Blog/WebLog: a web page containing brief, chronologically arranged items of information. A blog can take the form of a diary, journal, what’s new page, or links to other web sites. (Link to “Weblogs in the Classroom)
Blogs and blogging are one of the most prominent of social networking technologies. They allow bloggers to centralize content in particular places (posts) and then have others comment on the post’s subject matter. In essence, while the authorial voice is still projected by the blog’s owner, the owner can receive near instantaneous responses and feedback. In containing topics to particular posts, and by preventing viewers from altering the original text, the poster retains some of the authority that traditional authors hold, though bloggers’ ‘strong’ voices are diminished/enhanced when posters contribute their own thoughts, ideas, and challenges to the posted content.
As classes increase in size, and as students are increasingly drawn to online discussions, blogs naturally emerge as a technology that can assist educators connect with students. I want to briefly address several of the possible advantages to using blogs in post-secondary education, some of the challenges to deploying them, and conclude by posing a series of questions that educators should confront before using blogging as an educational tool.
- Can be used to provide instructional content/provide large-scale clarifications if many students are clearly having difficulty understanding particular elements of the course’s contents.
- Can be used for class announcements/provide an easily accessible online syllabus/
- Can be used to direct students towards online resources that cannot be covered in classes.
- Using RSS readers, students can keep up-to-date on course updates without needing to check a course web page on a daily basis.
- Can be used to provide a more detailed outline of what particular classes are going to be about – the space limitations in a regular 1-2 page course syllabus prevent this.
- Provides a relatively informal environment where students can work with one another to develop shared understandings/clarifications of readings and assignments. Moreover, if a series of students begin blogging about the class it is possible for them to get to know one another and teach one another by holding discussions across their blogs. Mireille Guay put it best when noting:
The conversation possible on the weblog is also an amazing tool to develop our community of learners. The students get to know each other better by visiting and reading blogs from other students. They discover, in a non-threatening way, their similarities and differences. The student who usually talks very loud in the classroom and the student who is very timid have the same writing space to voice their opinion. It puts students in a situation of equity. (Link to blog post entitled “Uses of Blogs in Education”)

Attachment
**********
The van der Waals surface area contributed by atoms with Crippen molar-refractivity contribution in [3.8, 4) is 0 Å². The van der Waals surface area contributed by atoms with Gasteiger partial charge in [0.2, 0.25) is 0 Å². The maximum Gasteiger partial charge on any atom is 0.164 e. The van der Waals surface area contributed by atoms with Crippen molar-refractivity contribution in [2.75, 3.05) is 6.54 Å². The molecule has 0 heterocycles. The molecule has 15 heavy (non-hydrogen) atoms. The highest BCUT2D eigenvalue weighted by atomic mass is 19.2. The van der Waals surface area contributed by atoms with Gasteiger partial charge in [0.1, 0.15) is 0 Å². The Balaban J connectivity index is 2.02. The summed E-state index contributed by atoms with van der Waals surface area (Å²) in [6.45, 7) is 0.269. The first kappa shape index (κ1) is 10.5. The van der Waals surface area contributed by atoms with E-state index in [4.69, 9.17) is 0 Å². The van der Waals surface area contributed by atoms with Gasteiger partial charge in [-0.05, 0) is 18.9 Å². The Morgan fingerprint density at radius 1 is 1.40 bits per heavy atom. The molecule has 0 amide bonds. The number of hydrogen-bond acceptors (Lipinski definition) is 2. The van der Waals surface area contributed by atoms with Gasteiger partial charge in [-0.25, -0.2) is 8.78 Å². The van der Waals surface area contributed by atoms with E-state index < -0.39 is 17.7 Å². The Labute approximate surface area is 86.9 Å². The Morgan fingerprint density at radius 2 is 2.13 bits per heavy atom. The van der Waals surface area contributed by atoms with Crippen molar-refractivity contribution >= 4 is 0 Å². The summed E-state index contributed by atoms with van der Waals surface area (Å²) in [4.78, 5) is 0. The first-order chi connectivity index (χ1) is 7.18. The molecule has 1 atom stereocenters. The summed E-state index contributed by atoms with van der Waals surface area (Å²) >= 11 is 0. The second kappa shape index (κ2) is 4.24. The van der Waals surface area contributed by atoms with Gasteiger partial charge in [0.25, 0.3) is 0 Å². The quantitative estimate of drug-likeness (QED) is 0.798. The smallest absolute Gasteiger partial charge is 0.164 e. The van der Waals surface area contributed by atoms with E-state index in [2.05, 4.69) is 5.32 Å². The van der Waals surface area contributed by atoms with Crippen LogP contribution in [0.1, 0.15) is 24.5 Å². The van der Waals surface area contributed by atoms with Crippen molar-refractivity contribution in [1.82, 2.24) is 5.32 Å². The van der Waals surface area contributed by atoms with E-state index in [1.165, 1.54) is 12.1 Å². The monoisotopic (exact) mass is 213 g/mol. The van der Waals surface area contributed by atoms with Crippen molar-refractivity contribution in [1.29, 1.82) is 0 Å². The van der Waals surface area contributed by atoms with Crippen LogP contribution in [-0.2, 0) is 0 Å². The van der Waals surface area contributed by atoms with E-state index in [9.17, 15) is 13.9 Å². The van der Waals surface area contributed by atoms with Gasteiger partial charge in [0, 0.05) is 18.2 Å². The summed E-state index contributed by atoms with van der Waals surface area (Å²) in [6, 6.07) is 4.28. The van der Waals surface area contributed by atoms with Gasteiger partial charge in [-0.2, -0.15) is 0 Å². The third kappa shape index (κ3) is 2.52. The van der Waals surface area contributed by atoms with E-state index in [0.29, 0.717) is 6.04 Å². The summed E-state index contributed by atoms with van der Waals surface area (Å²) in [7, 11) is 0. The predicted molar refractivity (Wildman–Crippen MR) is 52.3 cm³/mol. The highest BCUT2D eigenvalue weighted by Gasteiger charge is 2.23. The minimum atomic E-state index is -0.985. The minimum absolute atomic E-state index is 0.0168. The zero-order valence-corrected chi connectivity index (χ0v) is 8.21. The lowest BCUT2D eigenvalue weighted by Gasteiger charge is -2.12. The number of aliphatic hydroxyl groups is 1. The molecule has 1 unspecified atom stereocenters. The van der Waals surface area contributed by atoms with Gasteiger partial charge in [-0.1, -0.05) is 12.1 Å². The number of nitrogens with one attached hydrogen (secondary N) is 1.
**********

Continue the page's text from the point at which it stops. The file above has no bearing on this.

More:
Most of the challenges for incorporating blogging really relate to how *not* to use them – blogs are intended to be easy to update, and commonly used to facilitate micro-conversations. As a result, they really aren’t well suited to the following:
- As discussion boards, listservs, or learning management systems.
- For group projects – while there are some successful group blogs, many of them fall apart very quickly. Most group blogs are either shared by people who already know one another, or who have come to respect one another.
- As a way of forcing participation – you can’t really force someone into blogging. If you try, they may contribute posts but they’re unlikely to genuinely blog.
- As web pages that students have to manually check to see updates – focus on RSS, and let them bring the content to themselves! (Blog post entitled “How NOT to use blogs in education”)
The most significant problem that stems from blogging is info-cocoons. When individuals find like-minded blogs they tend to read them and post back and forth. This reinforces their own views (with minor shifts in their viewpoints that rarely cause significant normative changes in their outlooks) and typically leads towards disregarding or casually dismissing contrasting opinions – as this happens, individuals create an ‘info-cocoon’ around themselves, where the information that they receive from the blogosphere largely reinforces their own beliefs and positions. Cass Sunstein, in his book Infotopia, examines the problems of info-cocoons at length, suggesting that bloggers intentionally link to, and seriously and critically engage with, other bloggers that hold significantly different views. This may mitigate the possibility of entering into an info-cocoon. Long-time bloggers usually recognize that blogging helps to hone ideas, and arguably the best way to do this is by reflecting on contrasting (and well-articulated) opposing points of view.
I’d like to finish this post by providing a list of questions that educators should address before they implement blogging in classrooms – I think that without critically reflecting on the use and reasons for using new technologies that they tend to be misused, often to the detriment of students for the sake of faculty members’ novelty.
How do we best use blogs in classrooms? Should professors use them to lecture? Should students be required to keep blogs for particular courses? What are the features of a good, course-related blog? What is the overall educational potential for this new communication method? What are the particular rhetorical demands and strategies of blogs? What type of interconnected discourses do blogs create because of linking? The issues range from the pragmatic to the philosophical. (Links to post, “Blogs and Higher Education”)